How safe are scooters? A pediatric ER expert weighs in
Nayeli Eagles rides her scooter during the annual parade in Lauderdale by the Sea, Fla., Friday, July 4, 2014. City officials invited kids to decorate their bikes for the parade. (J Pat Carter/AP Photo)
Scooters, both manual and electric, are gaining popularity in Canada and around the world. They are especially popular among kids of all ages to stay active and get around. However, scooters can be dangerous when ridden around traffic or at high speeds.
In Canada, and around the world, a popularity increase is also leading to a surge in emergency room visits from scooter-related injuries, said Meagan Doyle, a pediatric emergency physician and the trauma medical director at McMaster University.
“To be honest, a lot of us in the emergency department are saying ‘just don't use them because they're not safe,’” Doyle told CTVNews.ca over a phone interview on Tuesday.
A report published in 2022 by Health Promotion and Chronic Disease Prevention in Canada stated there were 523 hospital cases related to e-scooter injuries between Jan. 2012 and Dec. 2019 in 11 pediatric and nine general hospitals across the country.
Out of these cases, 299 (57 per cent) were between the ages of two and 14 years old.
Doyle said they are seeing even more kids come to the pediatric emergency department with scooter-related injuries this year; yet, these numbers are difficult to accurately compare to previous data.
“The problem with using any sort of numbers is that, because they're new, any data will obviously tell us there's an increase in injuries related to e-scooters because we didn't have them easily accessible before,” she said.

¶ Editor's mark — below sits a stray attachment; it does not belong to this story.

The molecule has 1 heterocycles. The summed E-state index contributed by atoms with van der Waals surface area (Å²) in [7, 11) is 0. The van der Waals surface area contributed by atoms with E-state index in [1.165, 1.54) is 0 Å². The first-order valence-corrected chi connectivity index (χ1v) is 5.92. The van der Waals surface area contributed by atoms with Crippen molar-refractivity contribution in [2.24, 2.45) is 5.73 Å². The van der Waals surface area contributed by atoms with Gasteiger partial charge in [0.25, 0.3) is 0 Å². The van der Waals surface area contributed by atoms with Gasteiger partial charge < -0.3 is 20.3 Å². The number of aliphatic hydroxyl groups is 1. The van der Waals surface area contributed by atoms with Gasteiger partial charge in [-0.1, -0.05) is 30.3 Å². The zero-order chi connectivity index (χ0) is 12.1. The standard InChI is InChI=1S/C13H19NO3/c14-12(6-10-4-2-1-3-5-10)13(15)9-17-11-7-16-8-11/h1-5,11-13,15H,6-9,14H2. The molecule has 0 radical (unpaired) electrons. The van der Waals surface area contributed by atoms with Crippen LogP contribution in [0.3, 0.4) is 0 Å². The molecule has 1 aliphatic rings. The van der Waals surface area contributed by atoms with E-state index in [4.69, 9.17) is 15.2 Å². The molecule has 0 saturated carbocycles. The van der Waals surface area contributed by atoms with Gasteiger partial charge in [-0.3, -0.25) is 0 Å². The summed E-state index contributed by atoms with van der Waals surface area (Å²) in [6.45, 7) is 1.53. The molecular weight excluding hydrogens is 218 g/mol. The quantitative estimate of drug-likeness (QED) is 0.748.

Scooters are moved by pushing with one foot against the ground, or else they are powered by a motor. The ones powered by a motor tend to lead to more injuries due to reaching faster speeds.
Doyle said the most common injuries are head injuries such as concussions, brain injuries or facial scrapes, and arm injuries like forearm or elbow fractures.
Some, she explained, can be minor and heal in four to eight weeks, while others require sedation and a procedure to straighten the bone.
WHEN TO VISIT A DOCTOR
A recent study assessing whether e-scooters pose a risk to children in the U.K. found that out of ten patients identified, five required orthopedic surgery after an e-scooter accident and four required admission to the hospital’s emergency department.
Doyle said a visit to the hospital is not always necessary; however, there are cases where painkillers or soap and water alone cannot heal the injury.
“If it is an arm that the child is still not wanting to use, then that could be a sign that there is a fracture there that should be looked at,” she said.
Other symptoms such as ongoing confusion, vomiting repeatedly or not waking up properly could be signs of head injury, which requires a visit to a doctor.
“Our bottom line is, if you are worried, we'd much rather have you seen than have you sitting at home worried but, you know, sometimes that may come with a wait,” she said.
While some injuries can be assessed by your family doctor, Doyle said urgent care is a great alternative to emergency rooms for injuries needing an X-ray.
“But obviously, if the bone looks clearly bent or deformed, if there's an obvious dislocation, or concerns about a patient's level of consciousness, those absolutely should come to the emergency department right away,” she said.
HOW TO REDUCE RISKS WHEN RIDING A SCOOTER
Many scooter-related injuries are preventable and their severity can be minimized with a few simple safety tips.
“A helmet is by and large the most significant way to prevent serious traumatic brain injury,” said Doyle.
“The other things – that I think are just as important – are around making sure that people aren't using these e-scooters under the influence of alcohol or other intoxicating substances.”
Another tip is to limit one rider per scooter as the second person would have less time to react if something were to happen.
Being aware of surroundings is also important, she added, as busy streets could lead to higher chances of collisions with other vehicles or pedestrians.
One of Doyle’s biggest concerns with scooter use, she said, is the lack of policy or safe infrastructure around cities.
“We don't truly have appropriate infrastructure in most places to safely merge with traffic on the scooters,” she said. “So, I think it's a really difficult space from a policy standpoint for how to set people up for success and minimizing injury with these scooters right now.”